We didn’t start using cloth diapers with Little Man until he was around four months old. We had issues with his diapers from day one, as soon as he made a little mess he was screaming to be changed. Without fail this would happen. It never occurred to me that maybe there was something in the diaper making him upset, I mean who actually gives diapers any more thought then does it contain the mess? Let me back track, I have a latex allergy. Did I think my son might have this allergy, bot at the time. Did that occur to his doctor, who is also my doctor, nope.
I had to figure it out when I switched his diapers because I thought maybe the chlorine in regular diapers are irritating him. The switch worked but I didn’t make the connection until after the switch to the possibility of an allergy. After switching the diapers – I started to realize how expensive these new “eco-friendly” diapers were. I have tried three brands and each had positive aspects and some drawbacks. For those of you not ready to jump into cloth but are looking for a smaller footprint and a gentler more natural diaper, I’ll give you my impressions on each.
The first diaper we tried was Seventh Generation diapers . These were the miracle diapers that stopped Little Man screaming every time he wet himself. The 7Gs are an all natural wood-pulp based, hypoallergenic diaper. These are biodegradable since they are made with all natural materials. They have relatively good absorbency, Little Man was able to wear it during a marathon 9 hour sleep and his sheets were still dry. They are not as soft as your big name brand disposables and I felt they run a little small. When you get close to needing the next size you get baby poop blow outs, especially us EBFers. If you are like me it may take a minute to catch on as to why that is happening to you. They are also on the expensive side running you anywhere from $0.23 to $0.45 a diaper.
The next diaper we tried was Earth’s Best which were deceptively on sale that week, to hook you into a repeat purchase. These diapers were softer, they reminded me of the feel of the brand name newborn diapers. They were also very close to the absorbency of regular disposables and were hypoallergenic. These diapers however ran very large.], which left gaps at the legs or waist. These diapers I felt would be great for the tale end of the size because they were very stretchy. They were more expensive though when they weren’t on sale, $0.26 to $0.52 each.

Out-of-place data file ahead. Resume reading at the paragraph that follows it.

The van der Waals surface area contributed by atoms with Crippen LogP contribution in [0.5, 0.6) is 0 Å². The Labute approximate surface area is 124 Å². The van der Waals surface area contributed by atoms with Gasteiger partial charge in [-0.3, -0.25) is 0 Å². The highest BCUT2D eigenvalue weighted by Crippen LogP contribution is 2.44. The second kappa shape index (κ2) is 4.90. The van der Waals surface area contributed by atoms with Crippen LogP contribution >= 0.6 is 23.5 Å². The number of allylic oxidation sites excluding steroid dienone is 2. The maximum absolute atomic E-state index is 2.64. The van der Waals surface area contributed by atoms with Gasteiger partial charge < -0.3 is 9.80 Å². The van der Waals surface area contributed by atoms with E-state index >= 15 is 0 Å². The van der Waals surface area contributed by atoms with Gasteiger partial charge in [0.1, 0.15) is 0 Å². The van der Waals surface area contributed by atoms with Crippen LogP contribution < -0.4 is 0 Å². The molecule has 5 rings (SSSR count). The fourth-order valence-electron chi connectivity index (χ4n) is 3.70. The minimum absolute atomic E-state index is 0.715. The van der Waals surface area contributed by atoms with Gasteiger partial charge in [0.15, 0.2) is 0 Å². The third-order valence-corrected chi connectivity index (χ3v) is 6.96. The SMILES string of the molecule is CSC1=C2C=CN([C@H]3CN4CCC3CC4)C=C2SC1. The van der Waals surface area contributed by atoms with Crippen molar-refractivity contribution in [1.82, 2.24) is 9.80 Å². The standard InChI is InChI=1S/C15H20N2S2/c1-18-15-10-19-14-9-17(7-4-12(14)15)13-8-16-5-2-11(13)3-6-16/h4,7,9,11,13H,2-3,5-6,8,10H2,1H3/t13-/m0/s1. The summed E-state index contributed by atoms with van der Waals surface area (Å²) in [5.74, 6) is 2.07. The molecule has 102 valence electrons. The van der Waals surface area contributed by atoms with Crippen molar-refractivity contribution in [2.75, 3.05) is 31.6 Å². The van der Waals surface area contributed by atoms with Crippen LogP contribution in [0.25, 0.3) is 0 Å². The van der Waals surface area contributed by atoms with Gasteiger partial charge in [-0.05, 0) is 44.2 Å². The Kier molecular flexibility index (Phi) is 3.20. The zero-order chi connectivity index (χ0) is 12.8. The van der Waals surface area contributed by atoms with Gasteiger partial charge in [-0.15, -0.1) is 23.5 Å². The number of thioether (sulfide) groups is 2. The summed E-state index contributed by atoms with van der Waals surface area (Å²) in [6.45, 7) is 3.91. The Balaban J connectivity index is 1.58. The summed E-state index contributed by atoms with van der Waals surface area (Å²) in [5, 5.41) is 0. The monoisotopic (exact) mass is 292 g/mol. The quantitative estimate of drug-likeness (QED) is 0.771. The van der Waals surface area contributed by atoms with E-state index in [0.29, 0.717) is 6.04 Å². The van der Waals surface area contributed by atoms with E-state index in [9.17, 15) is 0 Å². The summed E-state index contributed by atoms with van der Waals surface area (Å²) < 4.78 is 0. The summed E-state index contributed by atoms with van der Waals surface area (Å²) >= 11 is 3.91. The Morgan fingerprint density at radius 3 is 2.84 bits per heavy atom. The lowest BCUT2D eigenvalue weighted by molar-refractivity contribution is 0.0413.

The final diapers I tried were Huggies Pure and Natural. It took me so long to try them because the sample we got from my OB’s office did not have what was or was not included in the diaper ie. latex free. I finally found that information and purchased some to try. They are soft feeling like the regular Huggies brand diapers, maybe even a little softer. They absorb well. They are stretchy but unlike the Earth’s Best they don’t start out on the large side for the size. While they are on the more expensive side at $0.32-$0.52 each, Huggies does provide more coupon opportunities. Huggies also has a rewards program that you can enter codes and earn points, be entered to win valuable prizes and receive offers and coupons.
Since our daycare could not wrap their heads around our cloth diapers and the state regulations on cloth compliance, we opted to use disposables. When I buy our diapers, I get the Huggies. If we are receiving diapers as hostess gifts (I love that) our families bring 7gs. We stayed away from the Earth’s Best because they were expensive and ill fitting. The prices you see are from Diapers.com . That site has a promotion currently running, for new customers. If you enter the code GET30BACK at check out, you will receive 30% cash back on your diapers. It is also a great time saver because they deliver right to your door and offer free shipping on orders $49 or more.
Coming Soon::Eco-Friendly Diapering Part 2: My Guide to Cloth Diapers
Note: I am in no way receiving compensation for my opinion on any of these brands or companies. These are strictly my opinions based my own experiences.